Cheomseongdae Observatory

Cheomseongdae Observatory

A trip to Gyeongju, the capital of the ancient Kingdom of Silla, would certainly not be complete without a visit to the city’s historical landmarks. Many schoolchildren in Korea will take a trip to this ancient capital, where Korean history has been well-preserved and you can still see remnants of the Silla kingdom’s lavish lifestyle and after-life.

After our trip to the Daereungwon Tomb Complex, it was a short walk over to the Cheomseongdae Observatory, which was in the same demarcated Gyeongju Historic Area.

Cheomseongdae Observatory, constructed during the reign of Queen Seondeok (r. 632-647), is one of the landmarks of Gyeongju. The observatory was built in a cylinder shape at approximately 9 meters in height. The observatory consists of 365 stones, symbolizing the number of days in a year. The rocks are piled in 27 layers symbolizing the 27th ruler, Queen Seondeok, and the days in a lunar month by adding the of two rock layers on top.

We appreciated the fact that there was an English guide, considering that none of us were well-versed in Korean history and were visiting without a tour guide.

At first glance, it is easy to find the Observatory rather, well, unassuming. However, consider that this is the oldest surviving astronomical observatory in Asia, and possibly even the world – and that astronomy was highly regarded and tightly linked to many political and religious issues back in the Silla dynasty. It then impresses upon you that this monument, that has survived the test of time over more than a thousand years, is truly a miracle worth marvelling at.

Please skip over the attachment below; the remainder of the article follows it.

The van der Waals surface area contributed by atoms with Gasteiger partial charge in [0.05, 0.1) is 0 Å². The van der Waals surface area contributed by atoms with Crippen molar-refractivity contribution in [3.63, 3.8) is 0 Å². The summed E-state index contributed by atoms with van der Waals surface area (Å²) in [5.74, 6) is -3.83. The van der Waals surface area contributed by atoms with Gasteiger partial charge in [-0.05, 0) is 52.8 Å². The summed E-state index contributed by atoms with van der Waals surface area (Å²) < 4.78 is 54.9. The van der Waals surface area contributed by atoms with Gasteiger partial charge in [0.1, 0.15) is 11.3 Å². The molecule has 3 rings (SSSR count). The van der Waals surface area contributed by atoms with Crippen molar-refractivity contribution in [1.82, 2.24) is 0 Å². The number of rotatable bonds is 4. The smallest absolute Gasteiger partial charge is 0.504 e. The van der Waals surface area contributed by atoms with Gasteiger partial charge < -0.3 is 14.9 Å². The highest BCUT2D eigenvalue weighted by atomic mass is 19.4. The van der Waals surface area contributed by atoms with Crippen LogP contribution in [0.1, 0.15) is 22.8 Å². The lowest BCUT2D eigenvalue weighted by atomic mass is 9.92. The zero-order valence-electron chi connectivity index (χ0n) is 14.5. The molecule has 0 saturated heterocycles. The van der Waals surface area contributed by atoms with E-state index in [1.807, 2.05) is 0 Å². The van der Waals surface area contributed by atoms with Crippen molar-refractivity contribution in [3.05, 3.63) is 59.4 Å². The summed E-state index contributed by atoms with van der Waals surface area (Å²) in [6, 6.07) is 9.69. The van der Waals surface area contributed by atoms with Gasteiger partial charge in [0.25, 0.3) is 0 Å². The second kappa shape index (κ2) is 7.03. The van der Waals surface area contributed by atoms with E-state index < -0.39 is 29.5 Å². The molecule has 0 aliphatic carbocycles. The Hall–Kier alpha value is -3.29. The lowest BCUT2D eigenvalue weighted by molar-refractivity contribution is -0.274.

You can see the Daereungwon Tomb Complex in the distance – each mount represents the resting place of one royalty.

If you’re thinking that it’s not worth the time and effort to walk here to see the Cheomseongdae Observatory, you’ll be happy to be proven wrong! Many locals not only visit this historical landmark to learn more about history, but also to bask in the flower fields nearby!

In autumn, this area is commonly known as the Pink Muhly fields; however, in spring, these fields transform to a beautiful sea of red poppies:

This was also the filming site for Dong-Yi (starring Han Hyo-joo)!

Other than red poppies, other flowers were also in full bloom, which made this a lovely photoshoot opportunity:

This spot has also been marked out as a photo spot, as the filming location of K-drama Queen Seondeok.

Personally, I really enjoyed walking along the flower fields after visiting Cheomseongdae Observatory, especially while embracing the cool spring breeze. Plus points for it being near Daereungwon Tomb Complex, so there’s really no reason not to take the short walk over and get a feel of how it was like to live life in the Silla Kingdom.

DIRECTIONS

Address: 839-1 Inwang-dong, Gyeongju-si, Gyeongsangbuk-do, South Korea

[Train]
From Seoul Station, take a train to Singyeongju station or Gyeongju Station.

[Bus]
From Dong Seoul Bus Terminal, take an intercity bus to Gyeongju Intercity Bus Terminal.
From Gyeongju Intercity Bus Terminal or Gyeongju Station, take Bus No. 10, 11, 60, 600, or 700 and get off at Silla Hoegwan or Wolseong-dong Community Center Bus Stop.

From Singyeongju Station, take Bus No. 60, 61 or 700 and get off at Wolseong-dong Community Center Bus Stop.

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